Some people find it trickier to store UUID values in their database with Persistent or to use UUID values in a Yesod web application than is really necessary. Here I’ll share some code from my work that demonstrates some patterns in applications that use Persistent or Yesod which should make it easier.
The context for this post can be found in these two links:
Alternate title: Same as the original, but with: “and no Control.Lens needed” tacked on.
This code is adapted from stuff we’ve written at work.
Persistent / UUID integration
Radioactive dumping ground for orphan instances. Adding the instances makes Persistent understand how to serialize and deserialize the UUID type. The orphans can be avoided if you use a
-- Note we're taking advantage of -- PostgreSQL understanding UUID values, -- thus "PersistDbSpecific" instance PersistField UUID where toPersistValue u = PersistDbSpecific . B8.pack . UUID.toString $ u fromPersistValue (PersistDbSpecific t) = case UUID.fromString $ B8.unpack t of Just x -> Right x Nothing -> Left "Invalid UUID" fromPersistValue _ = Left "Not PersistDBSpecific" instance PersistFieldSql UUID where sqlType _ = SqlOther "uuid"
This is where we actually use the UUID type in our models.
module MyCompany.DB.Models where share [mkPersist sqlSettings,mkMigrate "migration"] [persistLowerCase| User json sql=users email Email sqltype=text UniqUserEmail email uuid UUID sqltype=uuid default=uuid_generate_v4() UniqUserUuid uuid deriving Show Read Eq Typeable |]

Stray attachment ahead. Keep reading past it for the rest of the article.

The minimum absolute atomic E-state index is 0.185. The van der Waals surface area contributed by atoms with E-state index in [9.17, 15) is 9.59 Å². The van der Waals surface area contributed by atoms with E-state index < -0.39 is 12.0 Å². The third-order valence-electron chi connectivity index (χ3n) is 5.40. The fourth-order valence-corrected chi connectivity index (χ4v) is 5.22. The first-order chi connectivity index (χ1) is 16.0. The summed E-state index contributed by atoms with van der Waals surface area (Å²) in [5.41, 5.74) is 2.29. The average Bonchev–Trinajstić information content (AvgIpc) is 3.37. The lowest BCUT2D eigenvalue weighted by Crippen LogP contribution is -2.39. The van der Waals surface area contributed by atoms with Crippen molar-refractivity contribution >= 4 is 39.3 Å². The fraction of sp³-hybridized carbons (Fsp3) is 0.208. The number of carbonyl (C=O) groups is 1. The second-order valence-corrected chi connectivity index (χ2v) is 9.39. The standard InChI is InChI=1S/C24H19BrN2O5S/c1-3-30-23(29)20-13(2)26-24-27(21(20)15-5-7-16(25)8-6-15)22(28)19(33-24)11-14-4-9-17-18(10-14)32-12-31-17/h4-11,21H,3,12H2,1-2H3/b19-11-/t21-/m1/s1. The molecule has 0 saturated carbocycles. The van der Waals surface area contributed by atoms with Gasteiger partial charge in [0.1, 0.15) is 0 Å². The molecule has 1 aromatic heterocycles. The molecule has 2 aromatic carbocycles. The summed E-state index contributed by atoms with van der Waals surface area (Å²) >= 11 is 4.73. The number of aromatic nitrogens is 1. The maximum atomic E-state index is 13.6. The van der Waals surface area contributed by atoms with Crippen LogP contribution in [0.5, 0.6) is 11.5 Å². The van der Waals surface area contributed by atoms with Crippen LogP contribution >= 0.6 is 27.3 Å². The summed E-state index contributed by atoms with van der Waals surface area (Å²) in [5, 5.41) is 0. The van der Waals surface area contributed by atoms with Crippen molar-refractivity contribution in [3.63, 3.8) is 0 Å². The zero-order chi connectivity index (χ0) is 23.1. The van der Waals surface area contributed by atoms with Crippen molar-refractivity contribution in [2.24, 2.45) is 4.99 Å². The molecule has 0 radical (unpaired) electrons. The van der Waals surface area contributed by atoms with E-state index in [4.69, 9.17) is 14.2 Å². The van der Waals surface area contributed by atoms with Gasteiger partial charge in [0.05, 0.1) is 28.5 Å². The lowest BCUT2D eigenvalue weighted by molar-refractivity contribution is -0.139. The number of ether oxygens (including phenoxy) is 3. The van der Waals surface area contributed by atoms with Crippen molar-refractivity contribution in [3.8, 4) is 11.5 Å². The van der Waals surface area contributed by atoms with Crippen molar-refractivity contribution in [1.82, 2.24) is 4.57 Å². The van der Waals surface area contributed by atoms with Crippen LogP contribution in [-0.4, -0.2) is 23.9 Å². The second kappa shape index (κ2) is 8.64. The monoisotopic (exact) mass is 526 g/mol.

We use the default
JSON representation generated so that the format is predictable for the datatypes. I was a little queasy with this initially and it does mean we have to watch what happens to Aeson, but I believe net-net it reduces defects that reach production.
Yesod PathPiece integration
PathPiece is the typeclass Yesod uses to deserialize
Text data into a more structured type, so that something like the following:
!/#Subdomain/#NumberedSlug SomeRouteR GET
could work. Here
NumberedSlug are domain-specific types we made to represent a concept in our application in a type-safe manner.
PathPiece often goes unnoticed by people new to Yesod, but it’s good to understand. For a super simple example:
newtype Subdomain = Subdomain Text deriving (Eq, Show, Read) instance PathPiece Subdomain where toPathPiece (Subdomain t) = t fromPathPiece = Just . Subdomain
The PathPiece class itself isn’t terribly complicated or interesting:
-- https://hackage.haskell.org/package/path-pieces-0.2.1/docs/Web-PathPieces.html -- S for "Strict" class PathPiece s where fromPathPiece :: S.Text -> Maybe s toPathPiece :: s -> S.Text
To address the original post’s code, I wouldn’t have written that myself. I generally keep DB/IO stuff apart from things like forms. Partly this is because our web app repository is separate from our domain types / DB stuff repo, which sort of forces us to refactor things we might need to do more than once, or in a context that isn’t a web app. The use of applicative style and the double-lifting was not idiomatic.
Alternate title rejected for being too snarky: I told the doctor it hurts when I move my arm a certain way. The doctor told me to stop moving my arm like that.